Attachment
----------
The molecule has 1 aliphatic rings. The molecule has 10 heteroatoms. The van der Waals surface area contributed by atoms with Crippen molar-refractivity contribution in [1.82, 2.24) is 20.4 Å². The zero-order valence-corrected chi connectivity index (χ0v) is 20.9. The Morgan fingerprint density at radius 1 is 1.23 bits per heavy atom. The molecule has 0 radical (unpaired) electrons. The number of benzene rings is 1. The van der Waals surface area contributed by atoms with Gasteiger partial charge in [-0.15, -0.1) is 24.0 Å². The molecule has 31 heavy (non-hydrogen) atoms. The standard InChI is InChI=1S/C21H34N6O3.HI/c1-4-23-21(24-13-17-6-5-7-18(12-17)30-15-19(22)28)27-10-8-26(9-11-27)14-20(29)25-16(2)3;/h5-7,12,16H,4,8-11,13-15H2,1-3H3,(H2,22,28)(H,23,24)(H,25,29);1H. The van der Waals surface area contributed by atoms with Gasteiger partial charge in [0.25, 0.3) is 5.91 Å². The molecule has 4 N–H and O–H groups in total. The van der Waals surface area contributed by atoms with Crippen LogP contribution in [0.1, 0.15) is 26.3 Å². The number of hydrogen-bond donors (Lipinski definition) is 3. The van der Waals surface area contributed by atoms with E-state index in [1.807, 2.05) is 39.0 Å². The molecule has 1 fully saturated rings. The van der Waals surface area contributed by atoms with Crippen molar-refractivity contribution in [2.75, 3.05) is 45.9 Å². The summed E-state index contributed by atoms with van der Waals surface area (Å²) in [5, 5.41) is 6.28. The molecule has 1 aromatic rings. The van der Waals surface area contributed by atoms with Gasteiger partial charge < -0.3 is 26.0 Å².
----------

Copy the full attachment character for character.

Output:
The molecule has 1 aliphatic rings. The molecule has 10 heteroatoms. The van der Waals surface area contributed by atoms with Crippen molar-refractivity contribution in [1.82, 2.24) is 20.4 Å². The zero-order valence-corrected chi connectivity index (χ0v) is 20.9. The Morgan fingerprint density at radius 1 is 1.23 bits per heavy atom. The molecule has 0 radical (unpaired) electrons. The number of benzene rings is 1. The van der Waals surface area contributed by atoms with Gasteiger partial charge in [-0.15, -0.1) is 24.0 Å². The molecule has 31 heavy (non-hydrogen) atoms. The standard InChI is InChI=1S/C21H34N6O3.HI/c1-4-23-21(24-13-17-6-5-7-18(12-17)30-15-19(22)28)27-10-8-26(9-11-27)14-20(29)25-16(2)3;/h5-7,12,16H,4,8-11,13-15H2,1-3H3,(H2,22,28)(H,23,24)(H,25,29);1H. The van der Waals surface area contributed by atoms with Gasteiger partial charge in [0.25, 0.3) is 5.91 Å². The molecule has 4 N–H and O–H groups in total. The van der Waals surface area contributed by atoms with Crippen LogP contribution in [0.1, 0.15) is 26.3 Å². The number of hydrogen-bond donors (Lipinski definition) is 3. The van der Waals surface area contributed by atoms with E-state index in [1.807, 2.05) is 39.0 Å². The molecule has 1 fully saturated rings. The van der Waals surface area contributed by atoms with Crippen molar-refractivity contribution in [2.75, 3.05) is 45.9 Å². The summed E-state index contributed by atoms with van der Waals surface area (Å²) in [5, 5.41) is 6.28. The molecule has 1 aromatic rings. The van der Waals surface area contributed by atoms with Gasteiger partial charge < -0.3 is 26.0 Å².